Each character dreams of a life that is not fulfilled or realized. Their own choices, however, were responsible for the way their lives played out. Some opportunities came their way that could randomly change the course of their lives, but their would be consequences for those choices. I wondered, at the end, do all of us have a price at which we can be bought? Are most of us willing to sell our souls to the devil if we get the right offer? With the mention of the Swine Flu and the term pandemic, and with the theme of the investment fraud, so reminiscent of the real life incident of Bernie Madoff, the book propels itself back into the present time with a bang and becomes very relevant.

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  "" by [email protected] (see profile) 12/22/20

Good book.

  "" by [email protected] (see profile) 12/30/20

  "a ghost story? maybe" by [email protected] (see profile) 01/20/21

Reading summaries for this book had me expecting a ghost story or a re-telling of Bernie Madoff. It was neither although it contained elements of both. This is not a ghost story in the normal way and that was just one of the factors that had me racing thru this book. Highly recommended for book clubs so you can discuss after because there will be LOTS to discuss. I saw this story being more about the many paths we chose in our life and the utter capriciousness of it all. The ghosts added to this theme and I was happily flipping pages, thinking they were manifestations of a character's guilt until the end when Vincent made me question my safe assumption. I loved how the characters, even the obviously flawed ones, were presented to us with empathy. I enjoyed how the author made me question not only the characters but myself. This book will leave an impact.

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  "Great Book Once You Get Used to the Writing Style" by ebach (see profile) 08/23/21

In a comparison of Emily St. John Mandel's previous book,STATION ELEVEN, with THE GLASS HOTEL, the subject matter and the type of story differ but her writing style is the same. Although both books are good, I had to read a few chapters of them before I got used to her style. It came across at first as haphazard.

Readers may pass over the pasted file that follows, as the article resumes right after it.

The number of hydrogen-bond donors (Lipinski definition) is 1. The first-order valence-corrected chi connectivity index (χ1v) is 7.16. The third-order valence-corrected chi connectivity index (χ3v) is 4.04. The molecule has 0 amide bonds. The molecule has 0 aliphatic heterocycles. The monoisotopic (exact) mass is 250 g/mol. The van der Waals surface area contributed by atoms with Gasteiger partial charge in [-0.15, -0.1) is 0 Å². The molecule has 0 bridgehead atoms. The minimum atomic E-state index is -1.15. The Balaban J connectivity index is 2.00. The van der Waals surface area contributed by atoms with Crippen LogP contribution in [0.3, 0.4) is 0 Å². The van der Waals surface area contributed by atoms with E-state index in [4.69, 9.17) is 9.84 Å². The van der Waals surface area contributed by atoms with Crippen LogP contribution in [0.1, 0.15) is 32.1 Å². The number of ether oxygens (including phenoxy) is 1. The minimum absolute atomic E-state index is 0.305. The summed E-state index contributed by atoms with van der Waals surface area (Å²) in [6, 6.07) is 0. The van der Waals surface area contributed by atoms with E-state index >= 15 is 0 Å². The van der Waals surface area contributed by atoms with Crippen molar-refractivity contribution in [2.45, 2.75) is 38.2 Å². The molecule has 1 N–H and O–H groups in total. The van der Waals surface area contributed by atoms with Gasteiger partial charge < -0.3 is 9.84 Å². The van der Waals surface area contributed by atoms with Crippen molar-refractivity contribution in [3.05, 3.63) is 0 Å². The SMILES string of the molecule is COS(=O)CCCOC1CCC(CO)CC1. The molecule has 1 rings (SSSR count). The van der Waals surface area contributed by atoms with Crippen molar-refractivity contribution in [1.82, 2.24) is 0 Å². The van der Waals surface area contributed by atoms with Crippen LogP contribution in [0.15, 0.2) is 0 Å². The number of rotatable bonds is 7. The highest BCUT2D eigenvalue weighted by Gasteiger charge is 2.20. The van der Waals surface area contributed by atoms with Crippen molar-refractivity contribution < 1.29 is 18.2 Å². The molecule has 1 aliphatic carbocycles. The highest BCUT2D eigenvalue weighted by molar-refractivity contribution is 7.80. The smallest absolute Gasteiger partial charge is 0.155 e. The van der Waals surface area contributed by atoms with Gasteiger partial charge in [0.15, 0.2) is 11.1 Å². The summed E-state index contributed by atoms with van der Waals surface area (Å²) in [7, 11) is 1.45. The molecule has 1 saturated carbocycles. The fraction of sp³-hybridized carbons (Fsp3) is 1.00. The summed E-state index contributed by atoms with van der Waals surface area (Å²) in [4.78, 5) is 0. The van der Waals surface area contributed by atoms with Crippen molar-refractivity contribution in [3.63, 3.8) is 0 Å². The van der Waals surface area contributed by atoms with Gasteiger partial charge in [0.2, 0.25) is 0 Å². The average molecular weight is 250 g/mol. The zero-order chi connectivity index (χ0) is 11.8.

Right from the initial chapter of THE GLASS HOTEL, you know that Vincent (female) falls overboard and is drowning. Most of the rest of the book is flashback, starting when Vincent is 12 years old. It seems at first that her half-brother Paul will play a major role in her story. He is a drug addict/musician who needs her when she is in her early 20s. They work at the same hotel, but then he mostly disappears until much later.

Vincent is a bartender at the hotel. That's where she meets Jonathan, the owner of the hotel and a financial manager. Of course, he's wealthy, and gorgeous Vincent becomes his pretend wife. In the 3 years they are together, she never knows how he really comes by his wealth. She doesn't know because she doesn't want to know.

Now we also see how the lives of some of Jonathan's clients are changed when his secret is revealed. And we also see what happens to several of his employees who have been in on the scheme.

Obviously, Vincent drowns, and now we see how that comes about. She is working as a cook on a ship, where she went to escape land and the people she didn't want to see. Was her death accidental, or was she pushed?

You should know that this book has a lot of characters to keep track of. Pay attention to each, even those who don't seem to matter; their names will come up later. I find it easiest to mark each name with highlighter the first time it appears. That way I can more easily leaf back to find the name if I need a reminder of who is who. Unfortunately, my copy of THE GLASS HOTEL was a library book, and I only mark in books I own.